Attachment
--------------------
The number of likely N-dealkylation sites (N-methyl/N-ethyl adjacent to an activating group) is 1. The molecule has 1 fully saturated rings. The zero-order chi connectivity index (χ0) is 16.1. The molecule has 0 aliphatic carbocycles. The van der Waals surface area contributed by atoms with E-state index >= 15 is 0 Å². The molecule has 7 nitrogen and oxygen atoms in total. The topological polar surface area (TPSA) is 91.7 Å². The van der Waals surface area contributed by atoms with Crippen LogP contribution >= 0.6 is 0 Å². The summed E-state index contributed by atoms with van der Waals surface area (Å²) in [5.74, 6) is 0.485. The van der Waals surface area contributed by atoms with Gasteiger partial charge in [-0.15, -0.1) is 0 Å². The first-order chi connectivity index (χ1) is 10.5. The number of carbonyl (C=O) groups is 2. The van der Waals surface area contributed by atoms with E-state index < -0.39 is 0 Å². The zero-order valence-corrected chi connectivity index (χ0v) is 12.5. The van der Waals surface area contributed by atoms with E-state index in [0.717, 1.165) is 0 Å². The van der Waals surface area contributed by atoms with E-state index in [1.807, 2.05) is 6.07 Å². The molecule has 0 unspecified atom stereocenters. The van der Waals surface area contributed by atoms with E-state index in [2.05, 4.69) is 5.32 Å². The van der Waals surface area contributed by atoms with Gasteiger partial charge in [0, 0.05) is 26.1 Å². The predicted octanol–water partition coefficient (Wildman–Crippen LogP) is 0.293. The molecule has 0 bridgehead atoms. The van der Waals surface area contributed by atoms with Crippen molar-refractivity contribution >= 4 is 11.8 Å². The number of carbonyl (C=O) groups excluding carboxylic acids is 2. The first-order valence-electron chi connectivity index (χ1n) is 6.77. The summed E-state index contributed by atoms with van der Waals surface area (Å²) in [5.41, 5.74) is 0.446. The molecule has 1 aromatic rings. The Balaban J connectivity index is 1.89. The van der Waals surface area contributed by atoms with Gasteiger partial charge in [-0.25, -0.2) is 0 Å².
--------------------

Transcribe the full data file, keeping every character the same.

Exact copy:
The number of likely N-dealkylation sites (N-methyl/N-ethyl adjacent to an activating group) is 1. The molecule has 1 fully saturated rings. The zero-order chi connectivity index (χ0) is 16.1. The molecule has 0 aliphatic carbocycles. The van der Waals surface area contributed by atoms with E-state index >= 15 is 0 Å². The molecule has 7 nitrogen and oxygen atoms in total. The topological polar surface area (TPSA) is 91.7 Å². The van der Waals surface area contributed by atoms with Crippen LogP contribution >= 0.6 is 0 Å². The summed E-state index contributed by atoms with van der Waals surface area (Å²) in [5.74, 6) is 0.485. The van der Waals surface area contributed by atoms with Gasteiger partial charge in [-0.15, -0.1) is 0 Å². The first-order chi connectivity index (χ1) is 10.5. The number of carbonyl (C=O) groups is 2. The van der Waals surface area contributed by atoms with E-state index < -0.39 is 0 Å². The zero-order valence-corrected chi connectivity index (χ0v) is 12.5. The van der Waals surface area contributed by atoms with E-state index in [0.717, 1.165) is 0 Å². The van der Waals surface area contributed by atoms with E-state index in [1.807, 2.05) is 6.07 Å². The molecule has 0 unspecified atom stereocenters. The van der Waals surface area contributed by atoms with E-state index in [2.05, 4.69) is 5.32 Å². The van der Waals surface area contributed by atoms with Gasteiger partial charge in [0, 0.05) is 26.1 Å². The predicted octanol–water partition coefficient (Wildman–Crippen LogP) is 0.293. The molecule has 0 bridgehead atoms. The van der Waals surface area contributed by atoms with Crippen molar-refractivity contribution >= 4 is 11.8 Å². The number of carbonyl (C=O) groups excluding carboxylic acids is 2. The first-order valence-electron chi connectivity index (χ1n) is 6.77. The summed E-state index contributed by atoms with van der Waals surface area (Å²) in [5.41, 5.74) is 0.446. The molecule has 1 aromatic rings. The Balaban J connectivity index is 1.89. The van der Waals surface area contributed by atoms with Gasteiger partial charge in [-0.25, -0.2) is 0 Å².